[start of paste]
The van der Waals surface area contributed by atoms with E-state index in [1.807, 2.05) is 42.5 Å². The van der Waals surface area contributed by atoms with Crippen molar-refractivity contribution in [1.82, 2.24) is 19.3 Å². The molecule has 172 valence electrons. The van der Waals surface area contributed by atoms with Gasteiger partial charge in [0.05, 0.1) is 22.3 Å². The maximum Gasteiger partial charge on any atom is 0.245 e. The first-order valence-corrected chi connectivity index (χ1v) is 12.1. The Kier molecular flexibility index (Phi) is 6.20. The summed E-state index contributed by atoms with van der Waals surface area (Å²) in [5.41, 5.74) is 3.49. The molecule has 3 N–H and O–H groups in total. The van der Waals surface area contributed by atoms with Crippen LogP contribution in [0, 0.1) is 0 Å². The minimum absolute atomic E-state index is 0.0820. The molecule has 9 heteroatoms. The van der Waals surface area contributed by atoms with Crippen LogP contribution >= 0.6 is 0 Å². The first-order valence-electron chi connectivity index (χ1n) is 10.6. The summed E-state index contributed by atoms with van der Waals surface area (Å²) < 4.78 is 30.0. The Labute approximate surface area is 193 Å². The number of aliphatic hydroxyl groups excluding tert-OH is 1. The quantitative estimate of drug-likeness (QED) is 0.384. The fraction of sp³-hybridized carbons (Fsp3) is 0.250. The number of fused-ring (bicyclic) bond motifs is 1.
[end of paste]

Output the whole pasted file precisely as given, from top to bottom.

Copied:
The van der Waals surface area contributed by atoms with E-state index in [1.807, 2.05) is 42.5 Å². The van der Waals surface area contributed by atoms with Crippen molar-refractivity contribution in [1.82, 2.24) is 19.3 Å². The molecule has 172 valence electrons. The van der Waals surface area contributed by atoms with Gasteiger partial charge in [0.05, 0.1) is 22.3 Å². The maximum Gasteiger partial charge on any atom is 0.245 e. The first-order valence-corrected chi connectivity index (χ1v) is 12.1. The Kier molecular flexibility index (Phi) is 6.20. The summed E-state index contributed by atoms with van der Waals surface area (Å²) in [5.41, 5.74) is 3.49. The molecule has 3 N–H and O–H groups in total. The van der Waals surface area contributed by atoms with Crippen LogP contribution in [0, 0.1) is 0 Å². The minimum absolute atomic E-state index is 0.0820. The molecule has 9 heteroatoms. The van der Waals surface area contributed by atoms with Crippen LogP contribution >= 0.6 is 0 Å². The first-order valence-electron chi connectivity index (χ1n) is 10.6. The summed E-state index contributed by atoms with van der Waals surface area (Å²) < 4.78 is 30.0. The Labute approximate surface area is 193 Å². The number of aliphatic hydroxyl groups excluding tert-OH is 1. The quantitative estimate of drug-likeness (QED) is 0.384. The fraction of sp³-hybridized carbons (Fsp3) is 0.250. The number of fused-ring (bicyclic) bond motifs is 1.